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    Quote Originally Posted by ChairmanHez View Post
    I agree with you. The question is: will they? And given what has happened over the last expansion and a half, that question is not easily answered in the affirmative.

    Also, what do you mean by "casual" and "hardcore?" You've said yourself that the terms are mushy in their meaning. For example I would consider myself fairly casual, since I don't find myself logging in to play very often outside of raids and occasional PvP with some guildies. Yet I am more than capable of holding my own in heroic raids. I do my homework on gemming, reforging, etc. and keep up to date via fansites such as this one. And yet, I am feeling pushed away by the current state of the game.
    This is exactly what Blizzard needs to understand. Casual and Hardcore are pretty useless titles. There are mages gemming for expertise that play 24/7, and hard mode raiders that play 5 hours a week.

    I think it's going to have to get alot worse in order for Blizz to pull their heads out of their asses and realize that challenge is good in a game. And not only for a month. And not only for "challenge modes" which their trying to just slide off on the hardcores as saying "Look, we gave you guys something.". They don't even have the balls to give you enhanced gear from it. Because they know that the hardcore bashers will cry. I think it's going to have to get to a point where the game is a complete joke for them to go back to sticking with having and keeping challenging content in the game.

    They seem to think that they're going to get waves of new players by being "new player friendly", but they won't. Most people that want to play this game play it. It's big enough to where most people know what it is, and being incredibly easy isn't going to get some kid who wants to buy the game to buy it. People that flock to this game and stick with it are fans of the genre. And that's who they need to listen to.

    I also think they need to restrict forum posting. Small issues look massive because you have the same people posting 100 times per thread, and creating duplicate, triplicate threads on the same thing. Make it so you can only post twice per thread, and you can only create a few threads weekly. Wow is turning into a forum game. And it's fucking everything up.

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    Three comments:
    1) 10 and 25 cannot both be the same difficulty the way blizzard designs encounters. In 25 compared to 10, the number of healers basically doubles, the number of dps basically triples and the number of tanks basically stays the same. Blizzard adjusts the numbers to try and make up for this, and it allows them to be somewhat similar encounters. In 25 man healing, you can (and should) mostly assign roles. People who have the strongest/most efficient tank heals should tank heal, people with the strongest/most efficient raid heals should raid heal. This doesn't scale down to 10man. In 10 man instead of having (hypothetically) 3 raid healers and 1 healer on each tank, you have 2 healers that (depending on mechanics) probably both have to cover a tank and part of the raid. These require different tools. Likewise with the DPS numbers. A great example is ragnaros. On 10m, Our shadow priest has accidently had all his cooldowns up and 1 shot his add then 2shot the healer's add. This can't happen on 25man (either there are 20 spawns and cleaves come into play, or there are 8 (or a similar number) and the individual responsibility greatly diminishes.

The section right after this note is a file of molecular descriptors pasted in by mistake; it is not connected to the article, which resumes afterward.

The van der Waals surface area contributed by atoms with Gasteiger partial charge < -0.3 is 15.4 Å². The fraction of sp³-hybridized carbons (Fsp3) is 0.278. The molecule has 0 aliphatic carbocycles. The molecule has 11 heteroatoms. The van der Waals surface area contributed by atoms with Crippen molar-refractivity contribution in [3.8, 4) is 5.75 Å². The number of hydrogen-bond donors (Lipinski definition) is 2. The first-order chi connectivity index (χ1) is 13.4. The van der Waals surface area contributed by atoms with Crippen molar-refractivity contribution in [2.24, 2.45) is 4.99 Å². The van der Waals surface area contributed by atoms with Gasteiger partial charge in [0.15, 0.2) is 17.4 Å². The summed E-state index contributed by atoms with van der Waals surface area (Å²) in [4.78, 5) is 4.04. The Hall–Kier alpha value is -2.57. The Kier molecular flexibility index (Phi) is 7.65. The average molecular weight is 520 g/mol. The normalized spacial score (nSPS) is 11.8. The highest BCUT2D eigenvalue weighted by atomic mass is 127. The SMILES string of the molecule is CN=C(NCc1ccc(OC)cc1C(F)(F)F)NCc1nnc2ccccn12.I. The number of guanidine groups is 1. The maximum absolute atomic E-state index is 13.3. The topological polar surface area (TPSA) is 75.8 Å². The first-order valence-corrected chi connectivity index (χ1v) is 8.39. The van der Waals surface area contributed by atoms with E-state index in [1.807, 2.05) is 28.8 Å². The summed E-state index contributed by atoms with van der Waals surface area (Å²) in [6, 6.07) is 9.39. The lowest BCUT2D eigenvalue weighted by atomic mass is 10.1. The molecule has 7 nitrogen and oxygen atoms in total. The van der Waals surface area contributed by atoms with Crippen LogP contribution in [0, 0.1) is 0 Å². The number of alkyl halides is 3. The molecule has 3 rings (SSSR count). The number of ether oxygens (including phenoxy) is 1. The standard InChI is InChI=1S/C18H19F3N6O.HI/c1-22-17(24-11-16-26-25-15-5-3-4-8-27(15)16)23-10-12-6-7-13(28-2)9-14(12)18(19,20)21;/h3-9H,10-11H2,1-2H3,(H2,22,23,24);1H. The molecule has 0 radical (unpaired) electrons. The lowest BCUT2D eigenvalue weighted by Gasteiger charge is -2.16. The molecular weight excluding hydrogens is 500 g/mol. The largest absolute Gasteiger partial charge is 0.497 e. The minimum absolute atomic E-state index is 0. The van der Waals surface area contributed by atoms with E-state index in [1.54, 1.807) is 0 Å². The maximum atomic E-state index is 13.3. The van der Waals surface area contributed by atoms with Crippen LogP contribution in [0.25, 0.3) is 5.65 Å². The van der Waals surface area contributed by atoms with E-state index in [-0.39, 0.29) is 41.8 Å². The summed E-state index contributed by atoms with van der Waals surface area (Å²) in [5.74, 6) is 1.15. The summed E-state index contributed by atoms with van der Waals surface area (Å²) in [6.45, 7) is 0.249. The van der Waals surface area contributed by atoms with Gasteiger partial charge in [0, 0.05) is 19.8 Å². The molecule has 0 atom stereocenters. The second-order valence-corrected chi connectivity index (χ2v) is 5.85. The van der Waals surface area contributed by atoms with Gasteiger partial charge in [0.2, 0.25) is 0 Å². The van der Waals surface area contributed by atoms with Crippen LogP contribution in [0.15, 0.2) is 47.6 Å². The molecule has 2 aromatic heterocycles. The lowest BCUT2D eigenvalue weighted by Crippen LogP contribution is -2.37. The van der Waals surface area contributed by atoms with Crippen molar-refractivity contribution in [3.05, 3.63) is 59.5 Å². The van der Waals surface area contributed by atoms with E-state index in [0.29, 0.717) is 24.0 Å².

I could go on and on, but it is simply not possible to have encounters be the same. So blizzard should stop trying. They should start creating customized challenges to 10 and 25 man modes. The basic mechanics can stay the same (just like LFR), but then inside the normal and heroic, blizzard should feel free to have completely different mechanics that stress raiders in different ways. If they do it right, sometimes 10 will be harder on a fight and sometimes 25, but it will be designed that way rather than blizzard trying to make progression paths the same.

    2) Blizzard has said several times that they want to increase their rate of content release. They said during the press event they were planning for about 3 tiers a year. At 4 months a tier, that means progression time is going to be MUCH more limited. Either there is going to be a lot more heavy nerfs, or a lot of uncleared content. Each way screws some aspect of the community.

    3) While it was frustrating for so many reasons, the fondest 7 weeks of my raiding experience were spent constantly wiping on Cho'gal. The last week before he got nerfed, we had 6 wipes at 2% or lower. We one shot him the next week, and never wiped again. There are similar moments from this tier - I felt like a BOSS for solo healing a side of morchock with neither armor nor haste buff (and no heart of aspects), and similarly the time we healed madness without fire resistance (pre buff). Comparing all of those to my experience facerolling DS tonight makes me a sad panda. None of those were deliberate challenges we faced, just quarks of composition, but it was awesome and fun. Nerfs make content no fun, no matter how they are done.